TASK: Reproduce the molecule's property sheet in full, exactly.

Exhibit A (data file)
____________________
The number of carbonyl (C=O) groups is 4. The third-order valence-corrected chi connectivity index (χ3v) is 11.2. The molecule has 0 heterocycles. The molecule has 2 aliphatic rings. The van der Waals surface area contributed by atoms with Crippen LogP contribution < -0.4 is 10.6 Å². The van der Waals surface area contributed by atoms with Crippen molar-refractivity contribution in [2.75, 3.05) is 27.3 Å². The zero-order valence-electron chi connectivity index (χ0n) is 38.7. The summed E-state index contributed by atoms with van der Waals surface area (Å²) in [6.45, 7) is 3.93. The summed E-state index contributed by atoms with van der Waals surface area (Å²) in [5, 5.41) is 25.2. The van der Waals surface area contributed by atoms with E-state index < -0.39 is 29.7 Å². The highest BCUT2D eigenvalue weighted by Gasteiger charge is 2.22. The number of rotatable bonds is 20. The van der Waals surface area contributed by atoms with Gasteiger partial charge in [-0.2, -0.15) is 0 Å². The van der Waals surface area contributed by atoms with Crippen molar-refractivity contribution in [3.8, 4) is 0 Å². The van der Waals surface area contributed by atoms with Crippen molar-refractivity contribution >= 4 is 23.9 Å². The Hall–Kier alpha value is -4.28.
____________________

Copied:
The number of carbonyl (C=O) groups is 4. The third-order valence-corrected chi connectivity index (χ3v) is 11.2. The molecule has 0 heterocycles. The molecule has 2 aliphatic rings. The van der Waals surface area contributed by atoms with Crippen LogP contribution < -0.4 is 10.6 Å². The van der Waals surface area contributed by atoms with Crippen molar-refractivity contribution in [2.75, 3.05) is 27.3 Å². The zero-order valence-electron chi connectivity index (χ0n) is 38.7. The summed E-state index contributed by atoms with van der Waals surface area (Å²) in [6.45, 7) is 3.93. The summed E-state index contributed by atoms with van der Waals surface area (Å²) in [5, 5.41) is 25.2. The van der Waals surface area contributed by atoms with E-state index < -0.39 is 29.7 Å². The highest BCUT2D eigenvalue weighted by Gasteiger charge is 2.22. The number of rotatable bonds is 20. The van der Waals surface area contributed by atoms with Gasteiger partial charge in [-0.2, -0.15) is 0 Å². The van der Waals surface area contributed by atoms with Crippen molar-refractivity contribution in [3.8, 4) is 0 Å². The van der Waals surface area contributed by atoms with Crippen molar-refractivity contribution >= 4 is 23.9 Å². The Hall–Kier alpha value is -4.28.